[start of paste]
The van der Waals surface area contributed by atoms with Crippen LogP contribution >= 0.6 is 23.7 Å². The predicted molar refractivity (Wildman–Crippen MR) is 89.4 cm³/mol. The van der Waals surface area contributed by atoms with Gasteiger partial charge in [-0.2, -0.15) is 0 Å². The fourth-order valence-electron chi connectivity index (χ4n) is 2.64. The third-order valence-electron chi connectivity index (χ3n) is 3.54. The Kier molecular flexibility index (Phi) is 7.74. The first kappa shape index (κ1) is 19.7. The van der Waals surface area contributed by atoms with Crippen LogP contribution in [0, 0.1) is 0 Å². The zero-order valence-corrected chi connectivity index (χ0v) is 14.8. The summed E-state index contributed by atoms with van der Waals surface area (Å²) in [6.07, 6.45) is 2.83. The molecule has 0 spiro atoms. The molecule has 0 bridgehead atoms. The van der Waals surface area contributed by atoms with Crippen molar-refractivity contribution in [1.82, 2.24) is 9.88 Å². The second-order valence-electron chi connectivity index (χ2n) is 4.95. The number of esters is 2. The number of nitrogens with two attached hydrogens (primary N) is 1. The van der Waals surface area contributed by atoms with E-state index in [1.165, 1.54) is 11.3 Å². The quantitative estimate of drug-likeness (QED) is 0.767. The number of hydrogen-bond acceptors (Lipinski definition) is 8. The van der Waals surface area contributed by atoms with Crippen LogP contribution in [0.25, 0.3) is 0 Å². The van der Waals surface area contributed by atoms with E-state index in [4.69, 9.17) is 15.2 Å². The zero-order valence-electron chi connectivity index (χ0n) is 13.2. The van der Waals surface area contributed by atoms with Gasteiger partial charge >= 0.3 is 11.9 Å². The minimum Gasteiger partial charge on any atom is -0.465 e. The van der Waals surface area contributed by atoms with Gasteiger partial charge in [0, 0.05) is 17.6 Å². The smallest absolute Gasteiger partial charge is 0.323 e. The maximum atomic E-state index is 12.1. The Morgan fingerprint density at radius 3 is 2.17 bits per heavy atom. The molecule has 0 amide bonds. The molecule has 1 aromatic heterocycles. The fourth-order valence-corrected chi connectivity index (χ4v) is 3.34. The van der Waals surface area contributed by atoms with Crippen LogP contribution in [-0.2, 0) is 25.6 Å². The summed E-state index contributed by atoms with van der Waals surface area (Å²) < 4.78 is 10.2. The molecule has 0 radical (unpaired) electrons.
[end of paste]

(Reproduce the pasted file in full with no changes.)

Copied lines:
The van der Waals surface area contributed by atoms with Crippen LogP contribution >= 0.6 is 23.7 Å². The predicted molar refractivity (Wildman–Crippen MR) is 89.4 cm³/mol. The van der Waals surface area contributed by atoms with Gasteiger partial charge in [-0.2, -0.15) is 0 Å². The fourth-order valence-electron chi connectivity index (χ4n) is 2.64. The third-order valence-electron chi connectivity index (χ3n) is 3.54. The Kier molecular flexibility index (Phi) is 7.74. The first kappa shape index (κ1) is 19.7. The van der Waals surface area contributed by atoms with Crippen LogP contribution in [0, 0.1) is 0 Å². The zero-order valence-corrected chi connectivity index (χ0v) is 14.8. The summed E-state index contributed by atoms with van der Waals surface area (Å²) in [6.07, 6.45) is 2.83. The molecule has 0 spiro atoms. The molecule has 0 bridgehead atoms. The van der Waals surface area contributed by atoms with Crippen molar-refractivity contribution in [1.82, 2.24) is 9.88 Å². The second-order valence-electron chi connectivity index (χ2n) is 4.95. The number of esters is 2. The number of nitrogens with two attached hydrogens (primary N) is 1. The van der Waals surface area contributed by atoms with E-state index in [1.165, 1.54) is 11.3 Å². The quantitative estimate of drug-likeness (QED) is 0.767. The number of hydrogen-bond acceptors (Lipinski definition) is 8. The van der Waals surface area contributed by atoms with Crippen LogP contribution in [0.25, 0.3) is 0 Å². The van der Waals surface area contributed by atoms with E-state index in [4.69, 9.17) is 15.2 Å². The zero-order valence-electron chi connectivity index (χ0n) is 13.2. The van der Waals surface area contributed by atoms with Gasteiger partial charge >= 0.3 is 11.9 Å². The minimum Gasteiger partial charge on any atom is -0.465 e. The van der Waals surface area contributed by atoms with Gasteiger partial charge in [0, 0.05) is 17.6 Å². The smallest absolute Gasteiger partial charge is 0.323 e. The maximum atomic E-state index is 12.1. The Morgan fingerprint density at radius 3 is 2.17 bits per heavy atom. The molecule has 0 amide bonds. The molecule has 1 aromatic heterocycles. The fourth-order valence-corrected chi connectivity index (χ4v) is 3.34. The van der Waals surface area contributed by atoms with Crippen LogP contribution in [-0.2, 0) is 25.6 Å². The summed E-state index contributed by atoms with van der Waals surface area (Å²) < 4.78 is 10.2. The molecule has 0 radical (unpaired) electrons.